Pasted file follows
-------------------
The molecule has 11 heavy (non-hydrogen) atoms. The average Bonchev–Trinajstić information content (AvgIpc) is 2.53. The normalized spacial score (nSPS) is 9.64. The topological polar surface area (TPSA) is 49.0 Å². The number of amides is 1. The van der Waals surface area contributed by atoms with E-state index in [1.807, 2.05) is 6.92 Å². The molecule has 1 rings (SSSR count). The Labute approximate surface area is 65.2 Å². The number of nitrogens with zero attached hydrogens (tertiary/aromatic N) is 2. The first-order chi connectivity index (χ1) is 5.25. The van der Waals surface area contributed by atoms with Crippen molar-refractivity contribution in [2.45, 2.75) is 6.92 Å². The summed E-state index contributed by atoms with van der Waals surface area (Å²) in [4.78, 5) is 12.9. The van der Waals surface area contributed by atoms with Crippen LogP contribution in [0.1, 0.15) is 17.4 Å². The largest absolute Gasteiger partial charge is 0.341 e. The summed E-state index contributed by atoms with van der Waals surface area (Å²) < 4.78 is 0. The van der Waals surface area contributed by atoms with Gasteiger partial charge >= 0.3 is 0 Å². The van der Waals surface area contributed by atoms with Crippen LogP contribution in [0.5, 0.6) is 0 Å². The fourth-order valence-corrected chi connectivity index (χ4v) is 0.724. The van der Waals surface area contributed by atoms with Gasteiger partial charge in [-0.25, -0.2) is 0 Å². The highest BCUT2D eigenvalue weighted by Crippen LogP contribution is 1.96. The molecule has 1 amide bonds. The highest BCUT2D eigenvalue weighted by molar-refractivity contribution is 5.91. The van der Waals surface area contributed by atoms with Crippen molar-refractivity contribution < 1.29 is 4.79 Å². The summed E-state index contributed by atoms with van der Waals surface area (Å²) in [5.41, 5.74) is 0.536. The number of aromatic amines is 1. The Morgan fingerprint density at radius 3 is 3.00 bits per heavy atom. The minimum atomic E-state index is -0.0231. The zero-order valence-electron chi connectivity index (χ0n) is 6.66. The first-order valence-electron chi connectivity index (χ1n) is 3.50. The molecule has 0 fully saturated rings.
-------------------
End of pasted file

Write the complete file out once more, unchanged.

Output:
The molecule has 11 heavy (non-hydrogen) atoms. The average Bonchev–Trinajstić information content (AvgIpc) is 2.53. The normalized spacial score (nSPS) is 9.64. The topological polar surface area (TPSA) is 49.0 Å². The number of amides is 1. The van der Waals surface area contributed by atoms with E-state index in [1.807, 2.05) is 6.92 Å². The molecule has 1 rings (SSSR count). The Labute approximate surface area is 65.2 Å². The number of nitrogens with zero attached hydrogens (tertiary/aromatic N) is 2. The first-order chi connectivity index (χ1) is 5.25. The van der Waals surface area contributed by atoms with Crippen molar-refractivity contribution in [2.45, 2.75) is 6.92 Å². The summed E-state index contributed by atoms with van der Waals surface area (Å²) in [4.78, 5) is 12.9. The van der Waals surface area contributed by atoms with Crippen LogP contribution in [0.1, 0.15) is 17.4 Å². The largest absolute Gasteiger partial charge is 0.341 e. The summed E-state index contributed by atoms with van der Waals surface area (Å²) < 4.78 is 0. The van der Waals surface area contributed by atoms with Gasteiger partial charge >= 0.3 is 0 Å². The van der Waals surface area contributed by atoms with Crippen LogP contribution in [0.5, 0.6) is 0 Å². The fourth-order valence-corrected chi connectivity index (χ4v) is 0.724. The van der Waals surface area contributed by atoms with Gasteiger partial charge in [-0.25, -0.2) is 0 Å². The highest BCUT2D eigenvalue weighted by Crippen LogP contribution is 1.96. The molecule has 1 amide bonds. The highest BCUT2D eigenvalue weighted by molar-refractivity contribution is 5.91. The van der Waals surface area contributed by atoms with Crippen molar-refractivity contribution < 1.29 is 4.79 Å². The summed E-state index contributed by atoms with van der Waals surface area (Å²) in [5.41, 5.74) is 0.536. The number of aromatic amines is 1. The Morgan fingerprint density at radius 3 is 3.00 bits per heavy atom. The minimum atomic E-state index is -0.0231. The zero-order valence-electron chi connectivity index (χ0n) is 6.66. The first-order valence-electron chi connectivity index (χ1n) is 3.50. The molecule has 0 fully saturated rings.